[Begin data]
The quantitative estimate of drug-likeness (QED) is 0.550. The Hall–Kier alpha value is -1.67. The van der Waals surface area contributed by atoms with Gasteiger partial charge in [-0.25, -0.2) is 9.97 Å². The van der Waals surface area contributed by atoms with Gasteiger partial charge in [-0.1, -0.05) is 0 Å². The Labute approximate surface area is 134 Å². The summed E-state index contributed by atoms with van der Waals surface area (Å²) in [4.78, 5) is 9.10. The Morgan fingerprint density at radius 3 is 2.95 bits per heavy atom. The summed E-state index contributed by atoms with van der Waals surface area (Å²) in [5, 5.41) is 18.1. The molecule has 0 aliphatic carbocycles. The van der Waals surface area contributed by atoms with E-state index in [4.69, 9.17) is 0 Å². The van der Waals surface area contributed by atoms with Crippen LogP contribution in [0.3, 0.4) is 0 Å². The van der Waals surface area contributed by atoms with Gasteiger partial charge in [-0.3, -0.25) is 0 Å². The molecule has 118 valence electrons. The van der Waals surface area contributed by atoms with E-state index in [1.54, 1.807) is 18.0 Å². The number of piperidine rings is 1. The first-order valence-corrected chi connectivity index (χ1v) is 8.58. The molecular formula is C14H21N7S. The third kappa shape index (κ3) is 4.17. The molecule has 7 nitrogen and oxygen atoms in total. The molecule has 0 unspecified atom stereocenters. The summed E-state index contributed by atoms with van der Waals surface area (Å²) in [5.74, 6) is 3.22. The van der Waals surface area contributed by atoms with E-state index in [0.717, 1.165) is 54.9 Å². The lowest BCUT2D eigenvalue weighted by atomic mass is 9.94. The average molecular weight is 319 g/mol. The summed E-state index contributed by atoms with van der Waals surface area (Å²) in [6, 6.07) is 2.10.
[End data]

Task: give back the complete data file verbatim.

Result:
The quantitative estimate of drug-likeness (QED) is 0.550. The Hall–Kier alpha value is -1.67. The van der Waals surface area contributed by atoms with Gasteiger partial charge in [-0.25, -0.2) is 9.97 Å². The van der Waals surface area contributed by atoms with Gasteiger partial charge in [-0.1, -0.05) is 0 Å². The Labute approximate surface area is 134 Å². The summed E-state index contributed by atoms with van der Waals surface area (Å²) in [4.78, 5) is 9.10. The Morgan fingerprint density at radius 3 is 2.95 bits per heavy atom. The summed E-state index contributed by atoms with van der Waals surface area (Å²) in [5, 5.41) is 18.1. The molecule has 0 aliphatic carbocycles. The van der Waals surface area contributed by atoms with E-state index in [4.69, 9.17) is 0 Å². The van der Waals surface area contributed by atoms with Crippen LogP contribution in [0.3, 0.4) is 0 Å². The van der Waals surface area contributed by atoms with Gasteiger partial charge in [-0.3, -0.25) is 0 Å². The molecule has 118 valence electrons. The van der Waals surface area contributed by atoms with E-state index in [1.54, 1.807) is 18.0 Å². The number of piperidine rings is 1. The first-order valence-corrected chi connectivity index (χ1v) is 8.58. The molecular formula is C14H21N7S. The third kappa shape index (κ3) is 4.17. The molecule has 7 nitrogen and oxygen atoms in total. The molecule has 0 unspecified atom stereocenters. The summed E-state index contributed by atoms with van der Waals surface area (Å²) in [5.74, 6) is 3.22. The van der Waals surface area contributed by atoms with E-state index in [0.717, 1.165) is 54.9 Å². The lowest BCUT2D eigenvalue weighted by atomic mass is 9.94. The average molecular weight is 319 g/mol. The summed E-state index contributed by atoms with van der Waals surface area (Å²) in [6, 6.07) is 2.10.